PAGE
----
SENEGAL: Don Bosco Center Graduates 30 Young Men Prepared to Join the Workforce
(MissionNewswire) Don Bosco Center in Dakar, the capital and largest city in Senegal, recently held a graduation for 30 young men finishing a two-year education program. These young men received a vocational education to prepare them for the workforce. Salesian missionaries, teachers and students all gathered to celebrate this important goal and achievement. Salesian volunteers with the International Volunteers for Development (VIS) awarded prizes to the graduating students who distinguished themselves for their commitment and behavior in order to encourage them not to give up and to continue to fight to create the future.
“Both VIS and the Don Bosco Center invest and work together so that youth are given an adequate vocational education that will enable them to work and contribute to the growth and development of their own country,” says Michel Metanmo, a VIS operator in Senegal. “The greatest example of the work we do is seeing the success of the students during their last year in school. Through them we see a drive to build on their achievement and to not give up and surrender.”
Prior to opening the Don Bosco Center, there were few places for disadvantaged youth to access the skills and qualifications necessary to develop a trade and gain stable employment. To address this need, Salesian missionaries are offering vocational training in tailoring, cooking, plumbing, construction and yarn dying. In addition to classroom training in these subjects, students have the opportunity to gain experience in local businesses where they will have access to hands-on training by professionals in their fields. In this way, students will be able to apply the lessons and skills learned in the classroom in a real working environment while also accessing social skills training to prepare for stable long-term employment.
VIS and Salesian missionaries at the Don Bosco Center are in the process of expanding its facilities. They will begin construction of the second floor of the school, which will include a better reception are for students as well as increase the number of classrooms available. Increasing the number of classrooms will also help increase the number and diversity of subjects that will be taught and available to students.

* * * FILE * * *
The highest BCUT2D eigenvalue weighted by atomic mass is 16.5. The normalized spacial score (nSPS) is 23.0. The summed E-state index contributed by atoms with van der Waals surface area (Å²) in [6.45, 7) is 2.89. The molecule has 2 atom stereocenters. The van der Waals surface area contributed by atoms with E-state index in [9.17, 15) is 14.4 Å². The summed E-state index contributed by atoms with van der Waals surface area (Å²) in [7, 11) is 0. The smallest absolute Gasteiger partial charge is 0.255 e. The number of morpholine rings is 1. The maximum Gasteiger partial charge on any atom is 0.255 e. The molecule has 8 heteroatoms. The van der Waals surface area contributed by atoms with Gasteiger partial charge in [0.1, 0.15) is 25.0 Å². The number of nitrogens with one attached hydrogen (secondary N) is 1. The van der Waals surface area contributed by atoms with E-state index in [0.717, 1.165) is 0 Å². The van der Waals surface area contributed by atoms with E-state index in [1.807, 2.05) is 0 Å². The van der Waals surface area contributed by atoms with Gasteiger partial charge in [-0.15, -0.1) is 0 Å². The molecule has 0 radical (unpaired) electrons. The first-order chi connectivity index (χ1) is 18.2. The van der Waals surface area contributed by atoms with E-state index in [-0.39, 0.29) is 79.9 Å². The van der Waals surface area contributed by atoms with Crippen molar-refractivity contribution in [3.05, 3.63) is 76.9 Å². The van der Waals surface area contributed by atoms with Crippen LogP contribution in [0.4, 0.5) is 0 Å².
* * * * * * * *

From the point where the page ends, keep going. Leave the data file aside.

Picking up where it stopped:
Located on the west coast of Africa, Senegal has close to half its population living in poverty. Crop failures due to extreme weather have impacted the economy and, combined with a recent ban on street beggars, has taken away the only source of income from many families. A recent report by the Chronic Poverty Research Center found that not only are 60 percent of households labeled “poor or vulnerable” but there is a possibility that the poverty will be passed on to the next generation. A sign of hope in the country is the steadily increasing percentage of children enrolled in primary school, which according to the World Bank has reached 86 percent.
Inequalities between men and women exist in the country with many women unable to access education or equal opportunities in the labor market. Women only represent 13 percent of all those employed. Contributing to the high rate of unemployment is a high rate of illiteracy among youth in rural areas, especially women and girls.
World Bank- Senegal